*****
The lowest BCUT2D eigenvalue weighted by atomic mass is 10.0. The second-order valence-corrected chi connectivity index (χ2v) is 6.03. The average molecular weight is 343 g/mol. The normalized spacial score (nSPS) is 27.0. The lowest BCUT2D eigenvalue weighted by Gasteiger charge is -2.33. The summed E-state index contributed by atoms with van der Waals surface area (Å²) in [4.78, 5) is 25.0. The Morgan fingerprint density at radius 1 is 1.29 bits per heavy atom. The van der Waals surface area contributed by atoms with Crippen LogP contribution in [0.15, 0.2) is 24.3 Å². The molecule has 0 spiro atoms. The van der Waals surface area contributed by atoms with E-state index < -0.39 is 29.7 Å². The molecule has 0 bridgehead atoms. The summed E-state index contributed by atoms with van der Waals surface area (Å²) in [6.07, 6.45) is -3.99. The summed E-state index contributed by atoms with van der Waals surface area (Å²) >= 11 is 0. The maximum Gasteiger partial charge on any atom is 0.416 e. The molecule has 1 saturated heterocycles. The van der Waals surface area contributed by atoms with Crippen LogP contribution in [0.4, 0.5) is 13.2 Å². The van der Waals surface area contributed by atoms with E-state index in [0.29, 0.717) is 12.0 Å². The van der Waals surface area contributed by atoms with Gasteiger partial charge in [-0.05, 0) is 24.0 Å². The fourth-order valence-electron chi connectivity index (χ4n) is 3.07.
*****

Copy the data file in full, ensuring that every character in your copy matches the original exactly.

The lowest BCUT2D eigenvalue weighted by atomic mass is 10.0. The second-order valence-corrected chi connectivity index (χ2v) is 6.03. The average molecular weight is 343 g/mol. The normalized spacial score (nSPS) is 27.0. The lowest BCUT2D eigenvalue weighted by Gasteiger charge is -2.33. The summed E-state index contributed by atoms with van der Waals surface area (Å²) in [4.78, 5) is 25.0. The Morgan fingerprint density at radius 1 is 1.29 bits per heavy atom. The van der Waals surface area contributed by atoms with Crippen LogP contribution in [0.15, 0.2) is 24.3 Å². The molecule has 0 spiro atoms. The van der Waals surface area contributed by atoms with E-state index < -0.39 is 29.7 Å². The molecule has 0 bridgehead atoms. The summed E-state index contributed by atoms with van der Waals surface area (Å²) in [6.07, 6.45) is -3.99. The summed E-state index contributed by atoms with van der Waals surface area (Å²) >= 11 is 0. The maximum Gasteiger partial charge on any atom is 0.416 e. The molecule has 1 saturated heterocycles. The van der Waals surface area contributed by atoms with Crippen LogP contribution in [0.4, 0.5) is 13.2 Å². The van der Waals surface area contributed by atoms with E-state index in [0.29, 0.717) is 12.0 Å². The van der Waals surface area contributed by atoms with Gasteiger partial charge in [-0.05, 0) is 24.0 Å². The fourth-order valence-electron chi connectivity index (χ4n) is 3.07.